“Almost as soon as the concept of the Great American Novel was invented, in the nation-building years after the Civil War, Buell finds it being mocked, noting that one observer dryly put it into the same category as ‘other great American things such as the great American sewing-machine, the great American public school, and the great American sleeping-car.’ It was enough of a cliché by 1880 for Henry James to refer to it with the acronym 'GAN,' which Buell employs throughout his book.” On the reigning gold standard for quality in American fiction. (Related: we asked nine experts their picks for the best American novel.)

How Many Novelists are at Work in America?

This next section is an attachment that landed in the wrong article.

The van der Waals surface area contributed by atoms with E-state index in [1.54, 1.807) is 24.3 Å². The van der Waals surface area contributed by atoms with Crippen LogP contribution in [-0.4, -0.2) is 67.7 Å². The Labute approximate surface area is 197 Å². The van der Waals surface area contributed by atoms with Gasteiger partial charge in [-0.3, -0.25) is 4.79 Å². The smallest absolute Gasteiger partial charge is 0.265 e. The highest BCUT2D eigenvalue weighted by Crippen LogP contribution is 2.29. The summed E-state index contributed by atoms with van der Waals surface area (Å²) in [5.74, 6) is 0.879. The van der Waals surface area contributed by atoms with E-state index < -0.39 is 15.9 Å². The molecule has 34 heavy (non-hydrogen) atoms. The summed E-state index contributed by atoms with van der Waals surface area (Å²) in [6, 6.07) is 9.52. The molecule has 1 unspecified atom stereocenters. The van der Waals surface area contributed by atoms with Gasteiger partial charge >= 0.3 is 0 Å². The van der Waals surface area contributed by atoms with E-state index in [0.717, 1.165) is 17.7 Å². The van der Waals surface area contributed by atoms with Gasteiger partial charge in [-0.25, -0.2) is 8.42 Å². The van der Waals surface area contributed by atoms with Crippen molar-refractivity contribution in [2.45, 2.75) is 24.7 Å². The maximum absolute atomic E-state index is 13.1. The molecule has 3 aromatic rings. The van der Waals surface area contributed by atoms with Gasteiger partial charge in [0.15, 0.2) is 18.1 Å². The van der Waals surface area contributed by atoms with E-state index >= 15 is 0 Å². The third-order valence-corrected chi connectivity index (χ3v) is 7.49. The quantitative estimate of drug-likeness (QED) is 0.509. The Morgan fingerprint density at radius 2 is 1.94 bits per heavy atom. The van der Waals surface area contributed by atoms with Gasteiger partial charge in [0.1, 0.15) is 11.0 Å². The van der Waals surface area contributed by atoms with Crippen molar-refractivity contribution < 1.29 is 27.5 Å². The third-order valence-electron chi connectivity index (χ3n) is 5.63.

1. A Breadcrumb Trail of Recent US Writing and Publishing Stats 2012 fiction books published with an ISBN: adult fiction 67,254; YA and juvenile fiction 20,339 2012 Net book sales: $27.1 billion 2011 books published: traditionally published 347,178; self-published 235,000 76 percent of all books released in 2008 were self-published Roughly 50 percent of all fiction published (traditional or self-published) is a romance, mystery, sci-fi, or fantasy story 1900 independent bookstore locations in 2012 1 percent chance across all genres of a published book being stocked in a brick-and-mortar store 20 percent of all books sold in 2012 were e-books Approximately 185 U.S. institutions granting MFAs in fiction Best markets for fiction sales: New York, Los Angeles, Chicago, San Francisco, Washington D.C. 600-700 books received weekly by LA Times for review consideration 197,768 self-reporting writers in 2009 39 percent increase between 1990 and 2005 in the number of writers and authors Sources: Publishers Weekly, “Artists and Arts Workers in the United States Findings from the American Community Survey” (2005-2009) and the “Quarterly Census of Employment and Wages” (2010), American Booksellers Association, Bowker Books in Print, Association of Writers and Writing Programs, Huffington Post, LA Times, The New York Times. 2. How Many Novelists are at Work in America? Recently, the BBC reported that one in 10 Icelanders will publish a book at some point in their lives. Per capita, the island nation has more readers, writers, and books published than anywhere else on the planet. Since there are a little over 300,000 Icelanders, we can estimate that more than 30,000 writers are in various stages of germination, many of them novelists. There are times when I feel like Austin, Texas, where I live, is a little like Reykjavik. Aspiring, failed, midlist, and commercially successful novelists abound and they all seem to frequent the same coffee shops, attend the same readings, and know the same people. A large Icelandic family might have to endure two or three writers at the same dinner table, but in Austin I can’t get my haircut or order a cortado without overhearing a plot summary. I’m exaggerating a little, but not by much. By all accounts, Brooklyn and Portland have it worse. But half of the Austinites I know are writing a book, most of them novels. (That I need to broaden my social circle goes without saying.) Recently, a friend -- a blessed non-writer -- asked me what he thought was a fairly straightforward question: How many novelists do you think are at work in America? He tossed it off casually, like he was asking about average rainfall or median house prices. He wanted a reasonable answer and I said I would have to get back to him. I carried the question around for weeks, rolling it over in my mind, afraid to look at it in broad daylight. The stats above reveal some of the breadcrumb trail as I tried to find an answer. Before sifting through the numbers, I want to point out that there’s an inverse relationship between small business entrepreneurship and the number of people writing novels in America. While the number of self-employed Americans has been dropping for years and is considered by most economists to be in steady decline, the number of novelists continues to grow. There are more novels being written and published (traditionally and through self-publishing) than at any other time in U.S. history. A handful of novels were published during the writing of this paragraph. That a novelist is nothing like a small business entrepreneur is rather obvious. For one thing, novelists typically don’t assess the market to see if there’s a demand for their labor of love before they begin production. If anything, the decision to write a novel is driven by a kind of secular faith. The process requires enormous amounts of time, energy, and heartache, with no guaranteed return on investment. Like belief in a higher power, the will to publish a novel ignores all the atheistic arguments and the cold hard numbers. Sure, there are some outliers and windfalls. But would anyone start the small business Novel-in-Progress if they knew that the average book in the U.S. sells less than 3,000 copies over its lifetime? Actually, yes, many of them would. That every novelist occupies a magical realist mindset is worth considering. Annually, there are laments about the death of the novel or at least the death of the good and interesting and innovative novel. From what I can tell, though, there are a few hundred thousand American novelists who pay no attention to this cultural distress call. How many exactly? Since self-publishing accounted for about 76 percent of all titles in 2008, and amounted to 291,000 titles across all genres in 2012, we should take the term novelist in the broadest possible sense. I’m referring to people who are actively writing novels with the intention of publication -- either through self-publishing channels or through traditional publishing houses. (I realize this is a broad definition; one might argue a novelist has to have published a novel to be called that. But most dictionary definitions simply state that a novelist is “a person who writes novels.”) My numbers include reported statistics, educated estimates provided by reliable sources, and personal extrapolations. One limitation is that Bowker Books in Print tracks titles by ISBN number, so we don’t always know exactly which reported titles are self-published or traditionally published. Of course, many self-published books never bother with obtaining an ISBN for a print or e-book. Also, there isn’t a separate category just for adult novels. “Adult fiction,” as reported by Bowker, includes novels, short story collections, and graphic novels written specifically for the adult market. Now, let’s grapple for The Number… Let’s start with how many people report being a writer or an author. For NEA statistics, survey respondents identified writing as their “primary” job. Their estimate for 2009 was 197,768 self-reporting writers and authors. The U.S. Bureau of Labor Statistics uses a similar category and pegs the number for 2010 at 145,900, with 68 percent being self-employed. For both agencies, “writing” includes advertising writers, authors, biographers, copywriters, crossword-puzzle creators, film writers, magazine writers, novelists, playwrights, sports writers, and lyricists. (By the way, according to the NEA stats, there are about 9,000 self-reporting writers living in Texas and I’m pretty sure 8,500 of them live in my Austin neighborhood.) Now, not every self-reporting writer is a novelist or earning any living from fiction. What about the engineers and dentists writing a bildungsroman on the weekends? There’s no way to accurately account for them. (They might be partially captured in readership numbers for periodicals like Poets & Writers, which has a readership of 100,000, with 63 percent of readers reporting that they write fiction.) So let’s turn to the number of self-published and traditionally published works of fiction in 2012: 67,254 for adult fiction, 2,200 for young adult, and 13,297 for juvenile fiction. These include anything published with an ISBN number, either self-published or from a traditional publisher. Since the juvenile market isn’t known for its novels, we can assume that the adult fiction and young adult novels account for no more than 70,000 titles. Assuming most writers can’t turn out a book every year, an average of a book every 3 years would be the high end (James Salter’s most recent book ended a 30-year stretch without a novel). So let’s say or imagine there’s a pool of 210,000 writers producing fiction with an ISBN number. There are obvious problems with this number. For one thing, it doesn’t properly account for new entrants into the market. What about the couple thousand fiction MFA graduates each year who are getting up early to write their novels before a non-literary day job? Also, we need to take out short stories and graphic novels from the 70,000 yearly titles. And we need to add in self-publishers without an ISBN. Can we agree on a low-end pool of 250,000 active novelists? If I had to account for all the people writing novels that will never see the light of day, in either self-published or published form, I’d put that number at one million. That’s less than a third of one percent of the population. Established novelists and jaded critics, take heart. What if we want to know about novelists publishing only in mainstream presses? If we go back to 2002, before the dramatic rise of self-publishing, we might get some insight. In 2002, 25,000 fiction titles were published. We can assume the vast majority of these were from mainstream and small presses, not through self-publishing channels. If the same ratios hold for today as compared to 2002, then adult fiction from mainstream publishing would account for 18,700 titles. Half of that is so-called “genre” fiction. So let’s call “literary novels” a little under 10,000. Getting back to my inquisitive non-writer friend, the real answer is that no one knows exactly how many novelists are at work in America. We can guess and infer and extrapolate. The truth is that no one’s ever asked the question of the U.S. population in any organized way. There’s never been a “novelist” box to check on a tax form or on a state agency survey. After studying the data, I’m inclined to think there’s a million people writing novels, a quarter of a million actively publishing them in some form, and about 50,000 publishing them with mainstream and small, traditional presses. Then again, I have a novelist’s penchant for rounding numbers for the sake of narrative convenience. Putting the numbers aside, what we do know is that there’s an army of folks writing novels -- some bad, some glorious -- against staggering odds. Writing a novel is like starting a small business and investing thousands of hours without knowing exactly what it is you’re going to end up selling. It’s a leap of faith every time, even for someone who is five novels into a career. Perhaps the most revealing statistic of all is one that’s buried in the sea of data. The NEA reports that of all the self-identifying authors and writers, 46.8 percent report arriving at or starting work at noon or later. There are two ways to interpret that number. The first way is to say it includes all the fulltime novelists who are just getting their workdays started. That sounds like a pretty nice life to me. But the other way it to say it includes the legion of unknown novelists who get up early to work on books before they start an unrelated day job. They spend their mornings writing novels that the world hasn’t asked them for and that the world -- statistically -- will largely ignore. Call it a kind of mad devotion. Image Credit: Wikipedia